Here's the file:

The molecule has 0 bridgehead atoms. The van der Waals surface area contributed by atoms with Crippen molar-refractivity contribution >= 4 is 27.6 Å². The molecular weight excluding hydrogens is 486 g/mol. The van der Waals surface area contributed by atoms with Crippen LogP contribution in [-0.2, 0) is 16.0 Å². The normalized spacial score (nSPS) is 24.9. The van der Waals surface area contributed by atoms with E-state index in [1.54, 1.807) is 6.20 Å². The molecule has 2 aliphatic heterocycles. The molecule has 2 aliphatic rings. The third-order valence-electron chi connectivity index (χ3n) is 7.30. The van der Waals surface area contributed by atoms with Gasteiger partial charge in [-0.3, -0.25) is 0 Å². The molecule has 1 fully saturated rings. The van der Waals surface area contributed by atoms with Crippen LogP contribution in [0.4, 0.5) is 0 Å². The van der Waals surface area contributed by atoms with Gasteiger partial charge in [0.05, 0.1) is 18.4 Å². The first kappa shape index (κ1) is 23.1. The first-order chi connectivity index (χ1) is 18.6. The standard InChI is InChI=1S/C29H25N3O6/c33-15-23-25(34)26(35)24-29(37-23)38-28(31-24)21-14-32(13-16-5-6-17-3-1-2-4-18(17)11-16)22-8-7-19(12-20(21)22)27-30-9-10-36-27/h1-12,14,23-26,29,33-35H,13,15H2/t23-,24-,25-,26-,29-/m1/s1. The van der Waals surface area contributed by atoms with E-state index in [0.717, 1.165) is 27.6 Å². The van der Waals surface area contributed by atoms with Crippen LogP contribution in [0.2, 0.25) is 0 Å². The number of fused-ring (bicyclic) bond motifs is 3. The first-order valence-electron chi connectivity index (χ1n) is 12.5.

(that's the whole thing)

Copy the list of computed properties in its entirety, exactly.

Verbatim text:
The molecule has 0 bridgehead atoms. The van der Waals surface area contributed by atoms with Crippen molar-refractivity contribution >= 4 is 27.6 Å². The molecular weight excluding hydrogens is 486 g/mol. The van der Waals surface area contributed by atoms with Crippen LogP contribution in [-0.2, 0) is 16.0 Å². The normalized spacial score (nSPS) is 24.9. The van der Waals surface area contributed by atoms with E-state index in [1.54, 1.807) is 6.20 Å². The molecule has 2 aliphatic heterocycles. The molecule has 2 aliphatic rings. The third-order valence-electron chi connectivity index (χ3n) is 7.30. The van der Waals surface area contributed by atoms with Gasteiger partial charge in [-0.3, -0.25) is 0 Å². The molecule has 1 fully saturated rings. The van der Waals surface area contributed by atoms with Crippen LogP contribution in [0.4, 0.5) is 0 Å². The van der Waals surface area contributed by atoms with Gasteiger partial charge in [0.05, 0.1) is 18.4 Å². The first kappa shape index (κ1) is 23.1. The first-order chi connectivity index (χ1) is 18.6. The standard InChI is InChI=1S/C29H25N3O6/c33-15-23-25(34)26(35)24-29(37-23)38-28(31-24)21-14-32(13-16-5-6-17-3-1-2-4-18(17)11-16)22-8-7-19(12-20(21)22)27-30-9-10-36-27/h1-12,14,23-26,29,33-35H,13,15H2/t23-,24-,25-,26-,29-/m1/s1. The van der Waals surface area contributed by atoms with E-state index in [0.717, 1.165) is 27.6 Å². The van der Waals surface area contributed by atoms with Crippen LogP contribution in [0.2, 0.25) is 0 Å². The number of fused-ring (bicyclic) bond motifs is 3. The first-order valence-electron chi connectivity index (χ1n) is 12.5.